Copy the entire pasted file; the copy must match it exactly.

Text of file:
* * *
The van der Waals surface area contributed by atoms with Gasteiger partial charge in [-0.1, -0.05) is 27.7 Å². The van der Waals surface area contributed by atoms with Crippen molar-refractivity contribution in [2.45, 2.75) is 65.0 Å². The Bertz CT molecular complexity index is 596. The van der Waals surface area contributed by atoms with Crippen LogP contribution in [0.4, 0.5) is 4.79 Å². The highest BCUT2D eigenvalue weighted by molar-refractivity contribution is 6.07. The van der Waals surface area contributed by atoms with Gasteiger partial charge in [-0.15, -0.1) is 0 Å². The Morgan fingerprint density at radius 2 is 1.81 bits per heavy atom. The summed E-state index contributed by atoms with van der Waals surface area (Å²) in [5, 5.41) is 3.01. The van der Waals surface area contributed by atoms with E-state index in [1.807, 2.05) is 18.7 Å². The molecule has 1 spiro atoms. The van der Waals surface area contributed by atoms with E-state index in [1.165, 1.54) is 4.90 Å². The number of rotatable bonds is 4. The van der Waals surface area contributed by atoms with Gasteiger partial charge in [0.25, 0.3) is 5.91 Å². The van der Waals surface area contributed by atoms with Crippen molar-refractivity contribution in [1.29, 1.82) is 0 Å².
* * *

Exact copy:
The van der Waals surface area contributed by atoms with Gasteiger partial charge in [-0.1, -0.05) is 27.7 Å². The van der Waals surface area contributed by atoms with Crippen molar-refractivity contribution in [2.45, 2.75) is 65.0 Å². The Bertz CT molecular complexity index is 596. The van der Waals surface area contributed by atoms with Crippen LogP contribution in [0.4, 0.5) is 4.79 Å². The highest BCUT2D eigenvalue weighted by molar-refractivity contribution is 6.07. The van der Waals surface area contributed by atoms with Gasteiger partial charge in [-0.15, -0.1) is 0 Å². The Morgan fingerprint density at radius 2 is 1.81 bits per heavy atom. The summed E-state index contributed by atoms with van der Waals surface area (Å²) in [5, 5.41) is 3.01. The van der Waals surface area contributed by atoms with E-state index in [1.807, 2.05) is 18.7 Å². The molecule has 1 spiro atoms. The van der Waals surface area contributed by atoms with E-state index in [1.165, 1.54) is 4.90 Å². The number of rotatable bonds is 4. The van der Waals surface area contributed by atoms with Gasteiger partial charge in [0.25, 0.3) is 5.91 Å². The van der Waals surface area contributed by atoms with Crippen molar-refractivity contribution in [1.29, 1.82) is 0 Å².